Find this article on page 96 of this week's LSU At the Game program.
Photo by: LSUsports.net, LSU Athletics Publications
In Focus: Born on the Bayou
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Published: September 14, 2012, 04:00 PM (CT)
by Brooke Hochstetler, Student Assistant SID

Takes Pride in his Family HeritageChase Clement

On any given fall Saturday in the city of Baton Rouge, you can find fans of all ages reveling and waiting in anticipation for the LSU Tiger football team to take the field of Death Valley.

The campus comes to life with excitement as Louisianians tailgate with a variety of Cajun cuisine, drinks of choice, and southern music.

A popular song heard blasting from tailgates is Creedence Clearwater Revival's, "Born on the Bayou." The song illustrates growing up in the south and enjoying all it has to offer.

No LSU player can relate to this song more than Thibodaux, La. native Chase Clement.

"I think it's pretty cool being the biggest Cajun on the team," Clement said. "That's my identity, and I'm proud of it. I think saving alligators is pretty manly, but I do find my accent went away since moving to Baton Rouge."

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His accent isn't the only thing that has changed for Clement since moving to Baton Rouge. After his freshman year, the coaching staff decided to move him from defensive end to tight end.

"The biggest thing when switching from defense to offense was that it helped me understand defenses better," Clement said.

With this new understanding of defenses, Clement made one of the most memorable calls in LSU football history with Brad Wing's fake punt in the victory over Florida last season.

"It was awesome to have that sense of awareness," Clement said. "I saw something the coaches did not see. I don't heavily advise running your own play as the punt protector, but when you see something open up on the field like that you have to take advantage of it."

Clement has taken advantage of many opportunities in his life, including growing up in an athletic, sports-driven family.

"My older brother and my younger brother were both better athletes than I was growing up," Clement said. "I use to get whupped by both of them, but having a competitive aspect in our family has made me what I am today."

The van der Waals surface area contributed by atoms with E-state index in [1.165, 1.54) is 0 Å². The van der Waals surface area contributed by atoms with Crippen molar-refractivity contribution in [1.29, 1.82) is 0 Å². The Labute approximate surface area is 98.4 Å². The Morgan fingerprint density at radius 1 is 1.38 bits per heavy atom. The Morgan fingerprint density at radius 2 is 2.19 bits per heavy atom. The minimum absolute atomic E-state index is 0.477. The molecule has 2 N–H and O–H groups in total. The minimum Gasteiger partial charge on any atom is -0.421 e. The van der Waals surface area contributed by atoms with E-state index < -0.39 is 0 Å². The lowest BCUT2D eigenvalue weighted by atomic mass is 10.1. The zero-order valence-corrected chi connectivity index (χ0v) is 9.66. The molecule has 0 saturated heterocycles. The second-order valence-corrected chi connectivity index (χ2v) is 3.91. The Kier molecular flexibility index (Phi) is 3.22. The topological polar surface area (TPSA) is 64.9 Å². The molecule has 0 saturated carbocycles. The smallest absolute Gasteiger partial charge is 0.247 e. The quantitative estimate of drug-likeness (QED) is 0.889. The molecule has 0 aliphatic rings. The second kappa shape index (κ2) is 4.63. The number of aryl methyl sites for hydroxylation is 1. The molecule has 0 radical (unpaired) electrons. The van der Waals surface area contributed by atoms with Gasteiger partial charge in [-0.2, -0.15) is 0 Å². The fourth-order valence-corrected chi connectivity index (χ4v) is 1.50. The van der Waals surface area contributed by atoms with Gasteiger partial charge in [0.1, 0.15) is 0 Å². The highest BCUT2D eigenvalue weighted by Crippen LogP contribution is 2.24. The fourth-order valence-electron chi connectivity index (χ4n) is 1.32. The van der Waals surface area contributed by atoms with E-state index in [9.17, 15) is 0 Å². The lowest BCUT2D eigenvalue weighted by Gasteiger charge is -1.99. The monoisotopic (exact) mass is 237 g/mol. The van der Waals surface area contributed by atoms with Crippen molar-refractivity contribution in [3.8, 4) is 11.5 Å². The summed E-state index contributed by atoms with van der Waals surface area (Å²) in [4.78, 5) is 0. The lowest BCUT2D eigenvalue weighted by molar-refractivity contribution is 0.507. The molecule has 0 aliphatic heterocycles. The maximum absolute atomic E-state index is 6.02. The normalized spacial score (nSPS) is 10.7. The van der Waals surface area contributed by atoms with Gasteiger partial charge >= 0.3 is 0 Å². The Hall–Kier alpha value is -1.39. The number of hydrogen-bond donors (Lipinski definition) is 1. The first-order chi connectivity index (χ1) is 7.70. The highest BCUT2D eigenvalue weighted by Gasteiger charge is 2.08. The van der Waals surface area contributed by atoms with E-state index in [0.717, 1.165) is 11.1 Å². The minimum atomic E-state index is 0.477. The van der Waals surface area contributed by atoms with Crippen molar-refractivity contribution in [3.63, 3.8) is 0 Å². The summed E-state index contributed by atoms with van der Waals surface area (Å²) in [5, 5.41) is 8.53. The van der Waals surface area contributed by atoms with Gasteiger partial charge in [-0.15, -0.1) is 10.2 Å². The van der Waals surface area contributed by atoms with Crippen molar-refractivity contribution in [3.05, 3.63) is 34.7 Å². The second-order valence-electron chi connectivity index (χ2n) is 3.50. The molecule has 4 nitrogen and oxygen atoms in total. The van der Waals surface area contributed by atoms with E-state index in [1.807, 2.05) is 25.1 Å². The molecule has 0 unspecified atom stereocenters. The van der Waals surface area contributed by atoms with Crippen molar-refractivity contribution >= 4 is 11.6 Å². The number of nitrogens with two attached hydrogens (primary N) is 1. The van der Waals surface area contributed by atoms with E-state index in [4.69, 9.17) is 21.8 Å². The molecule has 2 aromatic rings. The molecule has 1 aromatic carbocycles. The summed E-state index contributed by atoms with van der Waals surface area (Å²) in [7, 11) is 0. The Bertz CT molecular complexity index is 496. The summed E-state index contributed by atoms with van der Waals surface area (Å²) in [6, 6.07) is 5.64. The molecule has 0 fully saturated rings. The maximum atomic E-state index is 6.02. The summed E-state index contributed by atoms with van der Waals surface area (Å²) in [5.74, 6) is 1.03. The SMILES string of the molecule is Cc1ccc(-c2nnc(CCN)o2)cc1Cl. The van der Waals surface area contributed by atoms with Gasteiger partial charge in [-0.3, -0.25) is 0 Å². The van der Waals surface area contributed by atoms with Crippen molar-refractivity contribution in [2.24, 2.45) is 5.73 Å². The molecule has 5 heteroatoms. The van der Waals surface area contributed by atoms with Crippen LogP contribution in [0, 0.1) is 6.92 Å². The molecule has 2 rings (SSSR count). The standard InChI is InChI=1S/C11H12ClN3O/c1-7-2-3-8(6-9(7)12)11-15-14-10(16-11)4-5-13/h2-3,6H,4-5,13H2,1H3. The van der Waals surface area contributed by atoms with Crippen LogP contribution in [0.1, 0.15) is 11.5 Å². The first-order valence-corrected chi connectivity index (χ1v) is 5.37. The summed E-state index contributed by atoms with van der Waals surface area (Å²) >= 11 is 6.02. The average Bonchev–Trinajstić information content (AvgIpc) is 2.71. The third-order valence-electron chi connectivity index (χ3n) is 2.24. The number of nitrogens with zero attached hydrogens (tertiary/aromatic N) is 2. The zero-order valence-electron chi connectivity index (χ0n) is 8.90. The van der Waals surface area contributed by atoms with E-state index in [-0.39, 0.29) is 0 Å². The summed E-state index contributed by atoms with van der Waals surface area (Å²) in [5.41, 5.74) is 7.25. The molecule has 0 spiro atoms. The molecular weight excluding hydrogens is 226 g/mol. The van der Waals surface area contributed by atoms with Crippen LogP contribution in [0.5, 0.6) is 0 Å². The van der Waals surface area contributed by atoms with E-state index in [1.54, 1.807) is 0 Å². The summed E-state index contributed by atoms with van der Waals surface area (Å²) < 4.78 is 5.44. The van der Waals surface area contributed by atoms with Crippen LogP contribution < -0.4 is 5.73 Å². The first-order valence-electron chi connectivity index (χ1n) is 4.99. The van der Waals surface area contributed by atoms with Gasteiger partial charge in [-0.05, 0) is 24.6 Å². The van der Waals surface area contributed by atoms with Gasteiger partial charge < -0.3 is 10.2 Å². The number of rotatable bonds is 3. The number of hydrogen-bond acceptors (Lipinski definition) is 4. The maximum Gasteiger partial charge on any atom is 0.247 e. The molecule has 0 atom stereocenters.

But Clement's athletic family lineage and football career would not be what it is today without the influence of his uncle, Eric Andolsek.

Andolsek, a former LSU All-American and Detroit Lion offensive guard, was tragically killed by an 18-wheeler while trimming weeds at his home in Thibodaux. Clement was only two years old.

"My memory of Eric is blurry," Clement said. "I was really young when the accident happened and never got to know him, but my mom has kept him alive throughout my life. I had a Detroit Lion and LSU-themed room when I was growing up. My mom made sure I knew Eric was always with me no matter what."

Although Andolsek is no longer present to cheer on his nephew, there is no doubt he and Clement have developed a spiritual relationship revolving around football.

"When I know I'm in a bind or trouble, I just look back and know how much Eric would love to be here," Clement said. "It just kills me to know his life was ended that quickly. I use that as my motivation."

Taking this motivation to the field at 6-5, 265 pounds, face painted black, Clement is an intimidating presence as the Tigers' starting tight end, but a different ball game is played off of the field.

"I have a big heart," Clement said. "I care a lot about a lot of things. A lot of people look at me and see the Mohawk and mustache and think I'm a mean-looking guy, but I'm a nice guy. I'll be the first one to help you up or open the door for you."

With hopes of another national championship run in the future, Clement remains grounded in his humble bayou upbringing, despite the hype surrounding the 2012 Tiger football team.

"He has made a lot of people in Thibodaux proud," said Kyle Lasseigne, Clement's football coach at E.D. White High School. "Chase hasn't grown to be too big to come back to his roots."

 

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